9. Karoly, Lynn & Schröder, Carsten, 2015. "Fast methods for jackknifing inequality indices," Applied Econometrics, Russian Presidential Academy of National Economy and Public Administration (RANEPA), vol. 37(1), pages 125-138.
    10. Xing, Li & Fan, Shenggen & Luo, Xiaopeng & Zhang, Xiaobo, 2006. "Village Inequality in Western China," 2006 Annual Meeting, August 12-18, 2006, Queensland, Australia 25390, International Association of Agricultural Economists.
    11. Gustafsson, Björn & LI, Shi & Sato, Hiroshi, 2014. "Data for studying earnings, the distribution of household income and poverty in China," China Economic Review, Elsevier, vol. 30(C), pages 419-431.
    12. Zhicheng Liang, 2006. "Financial Development And Income Distribution: A System Gmm Panel Analysis With Application To Urban China," Journal of Economic Development, Chung-Ang Unviersity, Department of Economics, vol. 31(2), pages 1-21, December.
    13. Guanghua Wan & Ming Lu & Zhao Chen, 2004. "Globalization and Regional Income Inequality: Evidence from within China," WIDER Working Paper Series DP2004-10, World Institute for Development Economic Research (UNU-WIDER).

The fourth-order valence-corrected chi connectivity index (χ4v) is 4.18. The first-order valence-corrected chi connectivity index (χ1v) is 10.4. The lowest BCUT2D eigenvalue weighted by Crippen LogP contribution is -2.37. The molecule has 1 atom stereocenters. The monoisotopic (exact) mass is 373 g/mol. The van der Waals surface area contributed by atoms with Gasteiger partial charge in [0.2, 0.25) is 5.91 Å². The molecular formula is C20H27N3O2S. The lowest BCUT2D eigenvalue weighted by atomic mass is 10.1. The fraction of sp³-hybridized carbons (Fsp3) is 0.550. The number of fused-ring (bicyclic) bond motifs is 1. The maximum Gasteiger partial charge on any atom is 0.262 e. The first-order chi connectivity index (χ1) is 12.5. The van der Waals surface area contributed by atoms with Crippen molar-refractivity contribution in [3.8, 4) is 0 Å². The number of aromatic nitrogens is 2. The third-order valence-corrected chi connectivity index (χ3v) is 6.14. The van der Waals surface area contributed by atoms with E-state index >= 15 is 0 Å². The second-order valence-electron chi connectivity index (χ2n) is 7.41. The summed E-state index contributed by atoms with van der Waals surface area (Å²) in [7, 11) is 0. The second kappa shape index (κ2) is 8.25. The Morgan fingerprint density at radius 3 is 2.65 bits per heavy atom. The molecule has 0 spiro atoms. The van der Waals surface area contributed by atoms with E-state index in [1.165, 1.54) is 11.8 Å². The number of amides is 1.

14. Hoang Van Long, 2013. "Unequal Regional Development in Rural Vietnam: Sources of Spatial Disparities and Policy Considerations," Journal of Economics and Behavioral Studies, AMH International, vol. 5(6), pages 325-335.
    15. Stephen P. Jenkins & John Micklewright, 2007. "New Directions in the Analysis of Inequality and Poverty," Discussion Papers of DIW Berlin 700, DIW Berlin, German Institute for Economic Research.
    16. Hrushikesh Mallick & Mantu Kumar Mahalik & Hemachandra Padhan, 2020. "Does globalization exacerbate income inequality in two largest emerging economies? The role of FDI and remittances inflows," International Review of Economics, Springer;Happiness Economics and Interpersonal Relations (HEIRS), vol. 67(4), pages 443-480, December.